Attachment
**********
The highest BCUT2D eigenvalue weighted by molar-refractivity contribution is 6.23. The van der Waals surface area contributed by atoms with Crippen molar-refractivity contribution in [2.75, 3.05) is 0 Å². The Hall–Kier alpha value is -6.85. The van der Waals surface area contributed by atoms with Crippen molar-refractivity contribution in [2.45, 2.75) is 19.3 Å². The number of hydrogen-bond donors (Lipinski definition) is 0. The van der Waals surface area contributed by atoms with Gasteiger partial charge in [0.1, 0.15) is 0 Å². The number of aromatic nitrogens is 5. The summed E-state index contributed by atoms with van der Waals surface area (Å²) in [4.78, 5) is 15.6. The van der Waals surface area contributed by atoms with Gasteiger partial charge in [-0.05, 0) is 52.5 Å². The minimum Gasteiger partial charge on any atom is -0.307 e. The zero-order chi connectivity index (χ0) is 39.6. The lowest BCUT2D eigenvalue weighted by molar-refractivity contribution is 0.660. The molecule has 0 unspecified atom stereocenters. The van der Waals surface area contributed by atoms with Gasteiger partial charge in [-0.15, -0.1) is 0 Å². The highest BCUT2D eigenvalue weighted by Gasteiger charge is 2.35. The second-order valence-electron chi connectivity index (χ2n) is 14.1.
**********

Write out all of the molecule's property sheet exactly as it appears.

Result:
The highest BCUT2D eigenvalue weighted by molar-refractivity contribution is 6.23. The van der Waals surface area contributed by atoms with Crippen molar-refractivity contribution in [2.75, 3.05) is 0 Å². The Hall–Kier alpha value is -6.85. The van der Waals surface area contributed by atoms with Crippen molar-refractivity contribution in [2.45, 2.75) is 19.3 Å². The number of hydrogen-bond donors (Lipinski definition) is 0. The van der Waals surface area contributed by atoms with Gasteiger partial charge in [0.1, 0.15) is 0 Å². The number of aromatic nitrogens is 5. The summed E-state index contributed by atoms with van der Waals surface area (Å²) in [4.78, 5) is 15.6. The van der Waals surface area contributed by atoms with Gasteiger partial charge in [-0.05, 0) is 52.5 Å². The minimum Gasteiger partial charge on any atom is -0.307 e. The zero-order chi connectivity index (χ0) is 39.6. The lowest BCUT2D eigenvalue weighted by molar-refractivity contribution is 0.660. The molecule has 0 unspecified atom stereocenters. The van der Waals surface area contributed by atoms with Gasteiger partial charge in [-0.15, -0.1) is 0 Å². The highest BCUT2D eigenvalue weighted by Gasteiger charge is 2.35. The second-order valence-electron chi connectivity index (χ2n) is 14.1.